Eat This

Biryani Blitz: A Guide to Irving's Indian Food Scene

At first glance, Irving can look like Any Suburb, USA — but a surging Asian Indian population adds a plethora of Indian restaurants, grocery stores, movie theaters and churches. North Texas has had a strong Asian Indian presence for several decades, but the population skyrocketed from 2000 to 2010. Since then, a particularly strong presence in West Irving has been spreading across the suburb.

This is a wonderful thing, infusing Irving with a great deal of culture that stands in stark contrast to the soulless chain establishments that make so many outlying American cities indistinguishable from one another. A trip to Irving is a great way to escape the city — and it doesn’t require an interminable drive or a major dent in your wallet. Here are some of the best places to visit:

Taj Chaat House
1057 W. Rochelle Road, Irving; 214-596-1133
This is one of the best-known Indian restaurants in Irving and it’s a great place to start — sometimes it's best to just jump right in and enjoy the culture shock. This is one of those times. Taj Chaat House is disarming, situated in a shopping plaza that looks sterile until you walk through this restaurant's door. This is all vegetarian fare; fast food, essentially, the kind of snacks you would find in roadside food carts in India, Pakistan, Nepal and Bangladesh. It'll be crowded but the counter service line moves quickly. If the menu seems overwhelming, start with a Bombay masala dosa. It’s basically a crêpe filled with potato and cheese.

Patel Brothers
1009 W. Rochelle Road, Irving; 972-570-2504
This grocery store includes a wonderful farmers market. Some of the produce is rare or hard to find, like breadfruit. There are aisles of exotic spices, inexpensive produce, delightful house-made Indian desserts and a pickle bar. The only thing you won't find is a meat department. At Patel Brothers, there are quite a few products you'd normally expect to find at Whole Foods or Central Market but at a fraction of the cost. Some of the most notable are English items like good chocolate and tea.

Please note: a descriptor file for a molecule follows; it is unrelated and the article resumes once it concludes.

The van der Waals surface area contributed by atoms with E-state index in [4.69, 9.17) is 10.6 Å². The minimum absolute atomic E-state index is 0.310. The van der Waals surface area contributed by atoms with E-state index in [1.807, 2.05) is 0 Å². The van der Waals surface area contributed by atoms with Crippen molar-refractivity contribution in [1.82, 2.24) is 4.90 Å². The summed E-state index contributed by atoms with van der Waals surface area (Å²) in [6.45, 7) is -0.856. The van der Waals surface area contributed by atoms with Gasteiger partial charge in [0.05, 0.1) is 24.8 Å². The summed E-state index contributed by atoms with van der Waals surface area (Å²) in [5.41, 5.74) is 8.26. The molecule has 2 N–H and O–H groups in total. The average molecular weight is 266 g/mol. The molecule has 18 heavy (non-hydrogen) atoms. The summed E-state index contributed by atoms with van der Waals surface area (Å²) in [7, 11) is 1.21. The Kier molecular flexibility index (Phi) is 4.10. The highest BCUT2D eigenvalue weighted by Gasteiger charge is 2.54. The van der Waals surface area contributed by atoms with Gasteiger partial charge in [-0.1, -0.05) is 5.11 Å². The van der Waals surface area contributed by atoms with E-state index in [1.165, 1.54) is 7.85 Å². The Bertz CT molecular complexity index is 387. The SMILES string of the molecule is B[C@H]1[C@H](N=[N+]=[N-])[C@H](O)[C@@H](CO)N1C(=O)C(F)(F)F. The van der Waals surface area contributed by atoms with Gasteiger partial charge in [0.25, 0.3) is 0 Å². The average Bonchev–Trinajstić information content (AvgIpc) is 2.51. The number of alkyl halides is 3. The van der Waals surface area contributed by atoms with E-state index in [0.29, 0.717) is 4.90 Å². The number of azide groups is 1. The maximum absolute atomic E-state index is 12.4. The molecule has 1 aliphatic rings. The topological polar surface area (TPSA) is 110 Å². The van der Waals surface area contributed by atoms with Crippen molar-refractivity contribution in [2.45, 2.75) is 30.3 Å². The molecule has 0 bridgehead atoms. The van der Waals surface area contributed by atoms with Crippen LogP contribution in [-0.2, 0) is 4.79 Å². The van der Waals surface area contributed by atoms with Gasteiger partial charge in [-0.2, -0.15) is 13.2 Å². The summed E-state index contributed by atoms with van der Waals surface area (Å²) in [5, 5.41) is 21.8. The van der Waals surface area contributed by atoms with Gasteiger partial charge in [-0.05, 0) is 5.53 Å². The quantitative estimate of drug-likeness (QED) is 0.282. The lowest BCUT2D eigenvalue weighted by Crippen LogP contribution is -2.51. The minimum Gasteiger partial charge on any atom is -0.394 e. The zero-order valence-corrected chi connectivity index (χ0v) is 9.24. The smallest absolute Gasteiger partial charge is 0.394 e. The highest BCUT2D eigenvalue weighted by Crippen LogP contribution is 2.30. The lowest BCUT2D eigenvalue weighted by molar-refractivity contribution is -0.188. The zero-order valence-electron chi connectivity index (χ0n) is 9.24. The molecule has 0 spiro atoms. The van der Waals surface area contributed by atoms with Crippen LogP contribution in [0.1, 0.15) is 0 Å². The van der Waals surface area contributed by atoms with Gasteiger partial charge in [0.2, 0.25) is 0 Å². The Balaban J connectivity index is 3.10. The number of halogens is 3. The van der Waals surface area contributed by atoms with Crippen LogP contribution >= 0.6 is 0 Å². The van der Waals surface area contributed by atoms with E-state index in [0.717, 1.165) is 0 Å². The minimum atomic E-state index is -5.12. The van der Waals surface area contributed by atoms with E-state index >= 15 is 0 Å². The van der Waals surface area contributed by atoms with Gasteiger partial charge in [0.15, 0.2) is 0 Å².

Rangoli Sweets & Snacks
2801 N. MacArthur Blvd., Suite A, Irving; 972-594-8100
If you want something authentic, this spot is hard to beat — it's an awesome hole-in-the-wall and the food is very fresh. They have some colorful sweets you may not have tried before. Jalabi looks like a pretzel and tastes like sugar, anjeer rolls are made of cashews and figs, and peda is a soft treat with pistachios, cardamom seeds and saffron. Don't let the name mislead you — Rangoli also has great lunch and dinner, with authentic Gujarati recipes served on tea leaf bowls and plates. You won't find that anywhere else.

Biryani Kabab Factory
3636 N. Beltline Road; 972-514-1792
Do you need to know that your meat came from an animal that was killed by hand after being blessed by the slaughter man? You have come to the right place, my friend. This is a great traditional halal restaurant. Chicken biryani is a classic Indian dish, often served during celebrations, and it is a great choice here. Imagine a mountain of basmati rice full of a whole galaxy of spices and moist marinated meat, bones included, with an incredible yogurt sauce on the side. This is a tasty dish and they give you enough for three or four meals.

Everest Indian Himalayan Restaurant and Grill
3310 W. Rochelle Road; 972-255-1717
This taste of Nepali and Indian cuisine is another highlight. The decor is cultural and historic, but the environment is very casual and cozy. Everything about this place is surprising, but perfectly executed. There are limes in the water instead of lemons, and that is by no means a bad thing. The masala chai has a perfect taste, not unsweetened but not quite sweet. Aloo Gobi is a spiced potato and cauliflower curry dish you will find on the menu of almost any Indian restaurant, but this rendition is expertly spiced and slow-cooked to perfection. The dish also comes with the choice of rice or naan, so it is nice to skip the rice and not have to pay for the bread. And the dumplings they call chicken steam momo! Dumplings are popular appetizers in some parts of India and these are as good as anything you will find in an authentic Chinese restaurant.

India Imports
2521 W. Airport Freeway; 972-255-5941
More along the lines of a bazaar, India Imports is a market full of spices, veggies, bags of rice and produce. They also have an incredible selection of refreshments in a cooler similar to what you would find at a gas station, but you can get a mango milkshake in a can or a bottle of salted mint lassi. There is also a cafe attached, as well as a jewelry store and a clothing store. There is even a pray room.

Bombay Chowpatty
825 W. Royal Lane, Suite 130; 972-677-7658

This is sensational Indian street food with quick counter service in a very unique setting. Taking its name from a famous beach, this is essentially a conglomerate of the different types of food stalls you would find near the shore. The kitchen is in the center of the room and surrounded by tables and chairs so you can watch the food being prepared. The restaurant has a modern design, with spectacular photographs of Indian street culture on the walls. You can order a fresh juice, ice cream or shaved ice. The corn pakora is an irresistible, spicy appetizer and you should definitely try the butter pav bhaji, a spicy mixed vegetable curry served with buttered bread buns.  
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Jeremy Hallock

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